How I learnt that my mental health affects my chronic pain

An insightful post by Community Correspondent Ann-Marie D’Arcy-Sharpe, who is a passionate mental health advocate and writer. You can follow Ann-Marie on Twitter and Instagram.

Mental illness has been a part of my life for as long as I can remember. A few years ago, I finally got an accurate diagnosis of bipolar disorder. From there I started to get the treatment I needed.

As well as bipolar disorder, I also live with fibromyalgia and arthritis. Fibromyalgia is a chronic pain condition causing widespread pain among other symptoms (You can read more of my work and find out more about living with and beyond fibromyalgia here). Arthritis is a chronic pain condition causing pain and inflammation in the joints. Both physical health conditions can be very difficult to live with.

My mental illness combined with chronic illness was making life extremely tough. I wasn’t coping. My pain was debilitating and I could barely walk across the room without being in agony. My mental health was improving with appropriate treatment, but still wasn’t as well managed as it could have been.

Over time I began to realise that when my mental health deteriorated, it tended to correlate with flares in my chronic pain symptoms. I began to do my own research, quickly discovering that the mind and body are connected, and that one can significantly influence the other.

As I learnt more about the science behind chronic pain, the bigger picture became clear. I started to understand how my mental and physical health were intrinsically connected. This didn’t mean that my pain was any less valid, or that it was ‘all in my head’. All pain is created in our brains, and I came to understand that this discovery could be a powerful tool on my journey to recovery from my chronic pain.

I discovered that as I better managed my bipolar disorder and learnt how to reduce stress in my life, my pain symptoms were much improved. I learnt about the stress and pain cycle, understanding that living with chronic pain can cause stress, but stress can also cause and worsen pain! I found that overwhelming at first, wondering how it would be possible to break a cycle like that. Thankfully, over time I learnt techniques to reduce my stress, and therefore my pain levels.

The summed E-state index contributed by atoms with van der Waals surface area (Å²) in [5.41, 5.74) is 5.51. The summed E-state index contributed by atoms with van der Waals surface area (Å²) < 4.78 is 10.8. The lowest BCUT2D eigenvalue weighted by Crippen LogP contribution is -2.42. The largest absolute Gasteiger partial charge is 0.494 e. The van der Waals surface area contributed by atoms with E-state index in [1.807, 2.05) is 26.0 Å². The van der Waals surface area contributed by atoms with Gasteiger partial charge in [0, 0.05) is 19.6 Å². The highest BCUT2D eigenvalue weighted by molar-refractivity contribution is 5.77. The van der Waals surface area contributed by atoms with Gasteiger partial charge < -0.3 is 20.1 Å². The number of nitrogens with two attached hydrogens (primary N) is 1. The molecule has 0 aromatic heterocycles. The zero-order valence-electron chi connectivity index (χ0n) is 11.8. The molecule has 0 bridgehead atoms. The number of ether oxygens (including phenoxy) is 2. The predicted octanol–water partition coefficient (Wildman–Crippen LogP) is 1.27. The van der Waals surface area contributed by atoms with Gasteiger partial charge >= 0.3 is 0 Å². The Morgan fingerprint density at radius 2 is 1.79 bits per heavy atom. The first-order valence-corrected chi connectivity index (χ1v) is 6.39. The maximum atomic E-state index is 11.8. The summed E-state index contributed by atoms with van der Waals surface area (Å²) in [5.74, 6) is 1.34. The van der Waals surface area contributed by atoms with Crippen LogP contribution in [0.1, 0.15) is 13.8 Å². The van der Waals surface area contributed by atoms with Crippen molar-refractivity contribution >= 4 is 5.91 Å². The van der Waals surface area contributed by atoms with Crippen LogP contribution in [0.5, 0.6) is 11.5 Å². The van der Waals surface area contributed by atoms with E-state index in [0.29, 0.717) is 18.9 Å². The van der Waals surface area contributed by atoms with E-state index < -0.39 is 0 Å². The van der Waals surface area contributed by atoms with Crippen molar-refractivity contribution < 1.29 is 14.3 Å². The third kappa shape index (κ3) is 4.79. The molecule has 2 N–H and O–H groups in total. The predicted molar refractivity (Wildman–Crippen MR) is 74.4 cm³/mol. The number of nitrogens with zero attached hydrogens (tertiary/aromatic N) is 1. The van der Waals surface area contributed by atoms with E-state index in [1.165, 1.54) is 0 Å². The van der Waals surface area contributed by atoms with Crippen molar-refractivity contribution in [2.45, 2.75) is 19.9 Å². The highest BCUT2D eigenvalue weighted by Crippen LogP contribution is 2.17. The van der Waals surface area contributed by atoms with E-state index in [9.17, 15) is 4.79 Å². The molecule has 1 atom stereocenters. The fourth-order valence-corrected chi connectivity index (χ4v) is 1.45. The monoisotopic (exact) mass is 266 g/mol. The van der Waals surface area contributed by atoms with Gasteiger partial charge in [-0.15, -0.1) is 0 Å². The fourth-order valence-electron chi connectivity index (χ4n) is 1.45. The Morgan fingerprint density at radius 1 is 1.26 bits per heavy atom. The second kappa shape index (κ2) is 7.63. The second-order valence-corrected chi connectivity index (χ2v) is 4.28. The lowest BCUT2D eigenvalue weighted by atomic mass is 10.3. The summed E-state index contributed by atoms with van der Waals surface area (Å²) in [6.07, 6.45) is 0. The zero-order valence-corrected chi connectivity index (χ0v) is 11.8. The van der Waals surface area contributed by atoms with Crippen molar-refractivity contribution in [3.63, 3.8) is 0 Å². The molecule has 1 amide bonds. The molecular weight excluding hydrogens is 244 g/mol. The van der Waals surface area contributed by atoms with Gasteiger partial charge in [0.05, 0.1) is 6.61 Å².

I utilized cognitive behavioural therapy (CBT) techniques, using resources online to teach myself how to replace negative thoughts and unhelpful actions with more positive thought processes and actions. These techniques helped me to proactively manage my pain.

I learnt how to pace my activity, taking rests when I needed it but gradually challenging fears around my pain. I gradually started to exercise again, building confidence and realising that the pain wasn’t actually going to damage me! Over time and with a very gradual approach, I began to enjoy exercise and my pain became more manageable.

I began to get my life back. As I started to become more active, and learnt how to implement other pain management strategies into my day to day routine, I started to regain my level of functioning.

While my pain hasn’t gone away completely, and it hasn’t been a quick fix, I’m at a point in my life now in which my mental health and chronic pain are both well managed. There are still bad days, and I’m still on that journey of discovering, constantly learning about how to manage my symptoms. However I’m now working full time, exercising regularly (and enjoying it), and living a full, active life! There is hope beyond mental illness and chronic illness!

, , , , ,

No comments yet.

Leave a Reply